As anyone even passively familiar with the debate surely knows, the tens of millions of Americans with no coverage are struggling with a burden unseen in other major democracies. Thousands more join the ranks of the uninsured every day. Tens of thousands of Americans die every year because they have no insurance. Hundreds of thousands of others fall into medical bankruptcy — and most of these medical bankruptcies involve people who have insurance, but whose coverage proves inadequate.
To come up short now, or to pass a half-measure intended to respond to shifting political winds, would be more than just a political fiasco. It would be genuinely cruel.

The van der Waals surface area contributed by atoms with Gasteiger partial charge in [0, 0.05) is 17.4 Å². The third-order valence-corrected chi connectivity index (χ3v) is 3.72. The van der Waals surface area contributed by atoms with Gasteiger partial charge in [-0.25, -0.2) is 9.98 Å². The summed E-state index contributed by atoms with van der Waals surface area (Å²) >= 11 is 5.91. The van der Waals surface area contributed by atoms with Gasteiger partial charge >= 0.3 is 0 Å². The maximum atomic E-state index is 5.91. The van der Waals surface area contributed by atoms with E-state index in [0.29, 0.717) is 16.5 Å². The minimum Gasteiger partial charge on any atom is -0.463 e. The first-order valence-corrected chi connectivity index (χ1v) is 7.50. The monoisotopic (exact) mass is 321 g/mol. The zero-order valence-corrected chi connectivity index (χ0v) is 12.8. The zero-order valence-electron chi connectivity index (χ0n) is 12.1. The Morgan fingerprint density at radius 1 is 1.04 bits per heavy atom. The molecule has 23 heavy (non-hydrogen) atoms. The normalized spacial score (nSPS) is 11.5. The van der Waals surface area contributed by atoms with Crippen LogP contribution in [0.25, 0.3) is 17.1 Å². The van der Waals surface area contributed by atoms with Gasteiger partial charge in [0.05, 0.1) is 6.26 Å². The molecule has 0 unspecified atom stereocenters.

The circumstances are incontrovertible. We pay too much and get too little. The system is bankrupting families, undermining businesses, hurting wages, and placing crushing burdens on government at every level. If reform falters right now, every easily-identified problem will get considerably worse. The current course is simply unsustainable for a country that hopes to have a fiscally responsible, competitive, and healthy future.
Steve Benen has an excellent article in Washington Monthly, "The way forward on health care reform in 2010." I hope House Democrats are paying attention.